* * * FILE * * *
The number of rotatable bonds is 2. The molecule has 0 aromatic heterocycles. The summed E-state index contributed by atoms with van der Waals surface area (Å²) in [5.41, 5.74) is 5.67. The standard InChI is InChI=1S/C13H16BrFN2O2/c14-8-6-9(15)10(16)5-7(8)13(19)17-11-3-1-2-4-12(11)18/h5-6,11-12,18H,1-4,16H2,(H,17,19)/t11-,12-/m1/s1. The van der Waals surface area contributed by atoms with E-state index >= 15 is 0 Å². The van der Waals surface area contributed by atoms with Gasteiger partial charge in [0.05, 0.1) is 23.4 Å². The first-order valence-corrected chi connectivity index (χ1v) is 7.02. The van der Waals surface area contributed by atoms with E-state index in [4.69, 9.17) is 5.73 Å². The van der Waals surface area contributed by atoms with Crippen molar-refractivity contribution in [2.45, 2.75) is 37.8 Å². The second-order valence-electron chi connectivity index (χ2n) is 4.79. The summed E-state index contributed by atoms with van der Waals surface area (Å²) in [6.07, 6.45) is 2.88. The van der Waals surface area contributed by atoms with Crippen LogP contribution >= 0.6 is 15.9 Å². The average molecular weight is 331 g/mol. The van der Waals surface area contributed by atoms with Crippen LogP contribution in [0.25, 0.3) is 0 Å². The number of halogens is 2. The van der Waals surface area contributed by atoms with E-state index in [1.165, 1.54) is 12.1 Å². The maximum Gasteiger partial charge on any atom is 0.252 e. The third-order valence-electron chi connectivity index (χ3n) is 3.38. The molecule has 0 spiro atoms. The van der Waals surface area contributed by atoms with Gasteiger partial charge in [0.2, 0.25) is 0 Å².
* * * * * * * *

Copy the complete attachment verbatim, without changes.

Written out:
The number of rotatable bonds is 2. The molecule has 0 aromatic heterocycles. The summed E-state index contributed by atoms with van der Waals surface area (Å²) in [5.41, 5.74) is 5.67. The standard InChI is InChI=1S/C13H16BrFN2O2/c14-8-6-9(15)10(16)5-7(8)13(19)17-11-3-1-2-4-12(11)18/h5-6,11-12,18H,1-4,16H2,(H,17,19)/t11-,12-/m1/s1. The van der Waals surface area contributed by atoms with E-state index >= 15 is 0 Å². The van der Waals surface area contributed by atoms with Gasteiger partial charge in [0.05, 0.1) is 23.4 Å². The first-order valence-corrected chi connectivity index (χ1v) is 7.02. The van der Waals surface area contributed by atoms with E-state index in [4.69, 9.17) is 5.73 Å². The van der Waals surface area contributed by atoms with Crippen molar-refractivity contribution in [2.45, 2.75) is 37.8 Å². The second-order valence-electron chi connectivity index (χ2n) is 4.79. The summed E-state index contributed by atoms with van der Waals surface area (Å²) in [6.07, 6.45) is 2.88. The van der Waals surface area contributed by atoms with Crippen LogP contribution >= 0.6 is 15.9 Å². The average molecular weight is 331 g/mol. The van der Waals surface area contributed by atoms with Crippen LogP contribution in [0.25, 0.3) is 0 Å². The number of halogens is 2. The van der Waals surface area contributed by atoms with E-state index in [1.165, 1.54) is 12.1 Å². The maximum Gasteiger partial charge on any atom is 0.252 e. The third-order valence-electron chi connectivity index (χ3n) is 3.38. The molecule has 0 spiro atoms. The van der Waals surface area contributed by atoms with Gasteiger partial charge in [0.2, 0.25) is 0 Å².